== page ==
By STEVE YAHN, who has been a reporter and editor for national publications.
Superstorm Sandy is on track to become the third most expensive hurricane in United States history behind only Hurricane Katrina and Hurricane Andrew, according to Loretta Worters, a vice president at the Insurance Information Institute.
Insured losses for Sandy are running at $25 billion in claims paid so far, compared with $48.7 billion for Katrina and $25.6 billion (in 2012 dollars) for Hurricane Andrew, which occurred in 1992.
In terms of claims by type for Sandy, Worters said, there have been 167,500 commercial claims so far (or 12 percent of the total); auto claims have totaled 230,500 (or 17 percent), and homeowner claims have totaled 982,000 (or 71 percent).
And yet, in spite of all the damage inflicted by Sandy, the insurance industry should emerge relatively unscathed by the blockbuster storm, according to industry experts.
"These losses are not likely to change market underwriting capacity to tip the balance to a hard market," said James B. Auden, Chicago-based managing director at Fitch Ratings.
"That's because prior to Hurricane Sandy, capital was very strong. There is still an abundance of capital. We think the industry surplus will grow a bit for the full year 2012, despite a fourth quarter loss."
In a January report, Fitch Ratings noted that initial reports on reinsurance pricing at the Jan. 1 renewals indicate that Sandy helped to stabilize rates, with U.S. property catastrophe pricing flat to up slightly overall, although loss impacted businesses experienced more significant rate increases.
Due to the size and nature of Sandy, a larger portion of actual dollar losses were incurred from commercial lines versus personal lines, the Fitch report noted. "Primary writers with substantial Northeast catastrophe exposures are incurring the most significant losses, with reinsurers taking a more reduced, although still meaningful share," the Fitch report said.
Standard & Poor's shared the Fitch assessment.
"Overall, we expect only a limited ratings impact on insurers and reinsurers exposed to Hurricane Sandy losses," S&P said. "We expect losses to reduce the (re)insurance industry's 2012 earnings, but not to impact industry capital."
At the micro level, the impact of Hurricane Sandy on business is often a different story.
Take the havoc wrought by the hurricane on the art galleries in the low-lying Chelsea area of New York. As a result of severe flooding and wind damage to the some 500 art galleries crammed into Chelsea, Mary Pontillo, vice president and manager of the fine art practice at DeWitt Stern Group in New York, said her market has turned hard on a dime.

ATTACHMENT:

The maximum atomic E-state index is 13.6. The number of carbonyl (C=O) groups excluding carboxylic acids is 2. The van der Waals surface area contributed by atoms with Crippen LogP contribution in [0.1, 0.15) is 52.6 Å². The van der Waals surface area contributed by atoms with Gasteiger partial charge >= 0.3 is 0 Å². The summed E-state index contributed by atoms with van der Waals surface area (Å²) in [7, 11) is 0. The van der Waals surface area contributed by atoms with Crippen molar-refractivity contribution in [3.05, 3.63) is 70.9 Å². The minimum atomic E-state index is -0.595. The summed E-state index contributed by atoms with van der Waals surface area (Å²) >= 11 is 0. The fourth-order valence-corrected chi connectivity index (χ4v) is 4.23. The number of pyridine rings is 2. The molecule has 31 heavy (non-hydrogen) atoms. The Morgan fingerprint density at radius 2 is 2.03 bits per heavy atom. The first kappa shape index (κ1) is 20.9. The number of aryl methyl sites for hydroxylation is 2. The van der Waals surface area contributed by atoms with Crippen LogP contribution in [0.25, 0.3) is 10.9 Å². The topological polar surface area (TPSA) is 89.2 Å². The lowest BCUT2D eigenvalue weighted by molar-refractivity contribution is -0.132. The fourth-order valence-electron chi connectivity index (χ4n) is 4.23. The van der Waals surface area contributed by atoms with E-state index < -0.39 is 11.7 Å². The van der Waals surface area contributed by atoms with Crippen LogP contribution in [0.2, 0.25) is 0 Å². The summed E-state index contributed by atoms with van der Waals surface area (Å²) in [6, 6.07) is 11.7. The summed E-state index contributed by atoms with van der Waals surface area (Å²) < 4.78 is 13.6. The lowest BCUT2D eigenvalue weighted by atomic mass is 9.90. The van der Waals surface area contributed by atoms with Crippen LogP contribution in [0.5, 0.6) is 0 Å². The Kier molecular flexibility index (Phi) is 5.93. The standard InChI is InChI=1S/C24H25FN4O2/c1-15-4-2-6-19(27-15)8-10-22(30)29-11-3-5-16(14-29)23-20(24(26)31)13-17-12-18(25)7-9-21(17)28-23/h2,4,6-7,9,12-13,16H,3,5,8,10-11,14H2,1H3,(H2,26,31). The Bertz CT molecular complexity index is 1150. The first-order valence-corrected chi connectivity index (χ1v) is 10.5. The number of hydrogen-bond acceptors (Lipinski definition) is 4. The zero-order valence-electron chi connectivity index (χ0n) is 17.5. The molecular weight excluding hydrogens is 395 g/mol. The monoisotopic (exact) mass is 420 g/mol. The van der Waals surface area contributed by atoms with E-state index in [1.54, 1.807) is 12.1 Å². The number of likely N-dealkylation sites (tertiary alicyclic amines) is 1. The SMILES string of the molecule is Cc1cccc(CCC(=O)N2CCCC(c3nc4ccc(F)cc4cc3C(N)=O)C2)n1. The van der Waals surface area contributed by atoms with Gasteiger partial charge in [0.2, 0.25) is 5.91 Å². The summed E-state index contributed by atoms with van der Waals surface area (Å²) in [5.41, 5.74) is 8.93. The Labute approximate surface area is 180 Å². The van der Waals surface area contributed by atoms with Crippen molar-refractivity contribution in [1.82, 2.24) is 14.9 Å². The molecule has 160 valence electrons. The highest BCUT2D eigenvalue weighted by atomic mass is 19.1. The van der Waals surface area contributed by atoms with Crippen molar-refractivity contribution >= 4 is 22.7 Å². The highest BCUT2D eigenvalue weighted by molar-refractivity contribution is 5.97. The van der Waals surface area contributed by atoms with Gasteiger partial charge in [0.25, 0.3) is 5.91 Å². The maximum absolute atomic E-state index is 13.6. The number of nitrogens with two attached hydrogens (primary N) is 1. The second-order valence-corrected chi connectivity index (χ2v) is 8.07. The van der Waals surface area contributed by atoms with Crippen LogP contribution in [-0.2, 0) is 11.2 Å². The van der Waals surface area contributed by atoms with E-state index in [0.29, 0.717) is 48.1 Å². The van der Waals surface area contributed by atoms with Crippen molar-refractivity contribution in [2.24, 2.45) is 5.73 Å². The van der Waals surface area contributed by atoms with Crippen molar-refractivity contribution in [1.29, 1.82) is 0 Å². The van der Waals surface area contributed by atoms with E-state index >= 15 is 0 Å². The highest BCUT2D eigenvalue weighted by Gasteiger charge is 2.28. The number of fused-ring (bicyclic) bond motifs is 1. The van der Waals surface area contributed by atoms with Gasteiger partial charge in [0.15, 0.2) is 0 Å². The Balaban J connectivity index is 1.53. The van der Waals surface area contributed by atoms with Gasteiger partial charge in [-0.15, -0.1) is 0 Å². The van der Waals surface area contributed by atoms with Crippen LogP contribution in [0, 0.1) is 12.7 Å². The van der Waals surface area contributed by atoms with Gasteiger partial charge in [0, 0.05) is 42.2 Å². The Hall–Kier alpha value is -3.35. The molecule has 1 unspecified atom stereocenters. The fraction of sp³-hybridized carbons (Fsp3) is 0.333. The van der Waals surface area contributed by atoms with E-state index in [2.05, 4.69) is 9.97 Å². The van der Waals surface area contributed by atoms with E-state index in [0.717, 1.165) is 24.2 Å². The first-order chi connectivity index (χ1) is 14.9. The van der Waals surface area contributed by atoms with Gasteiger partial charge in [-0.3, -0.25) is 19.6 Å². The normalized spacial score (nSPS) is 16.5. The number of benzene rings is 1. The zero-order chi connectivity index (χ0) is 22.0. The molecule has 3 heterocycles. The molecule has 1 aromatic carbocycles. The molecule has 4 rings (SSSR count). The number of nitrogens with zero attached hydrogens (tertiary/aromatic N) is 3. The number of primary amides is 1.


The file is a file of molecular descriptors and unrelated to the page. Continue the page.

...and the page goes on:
"I've been in this industry for 10 years and this is the first time I've seen the fine arts insurance market become very hard," said Pontillo, whose firm is a leading insurance brokerage and risk management leader in the fine arts area. "We're seeing a slight increase on almost everything," she added.
And that's if Pontillo can even get certain kinds of catastrophe coverage, especially flood coverage. "We can't get any sort of flood coverage for anything in a basement or sub-grade level," said Pontillo, which was never mentioned before in a policy for fine arts."
Pontillo added that the quality of underwriting information required is already increasing. "Every single client is now having to confirm whether they have sub-grade or basement space. We actually changed our policy recently to reflect that."
For Worters and other kindred spirits, getting many commercial businesses to recognize the value of flood insurance has been a long and so far unsuccessful battle.
"Only 18 percent of Americans have flood insurance," Worters lamented.
"It's still amazing to us, that no matter what is done in getting the word out, the needle never seems to move on getting people to understand the importance of flood insurance," she added. "We've found that people will buy it for a year or two, and then they think, 'Hmm, nothing is really happening,' and they drop it. The same is often the case with earthquake coverage."
Looking out over 2013, Auden at Fitch Reports said, "We think in the last, say, 18 months, market pricing for property and casualty insurance has been improving, premiums have been going up pretty broadly across all product lines. And that should continue in 2013. Core underwriting should continue a little improvement. A more normal catastrophe year would lead to better profits in the market."
January 23, 2013
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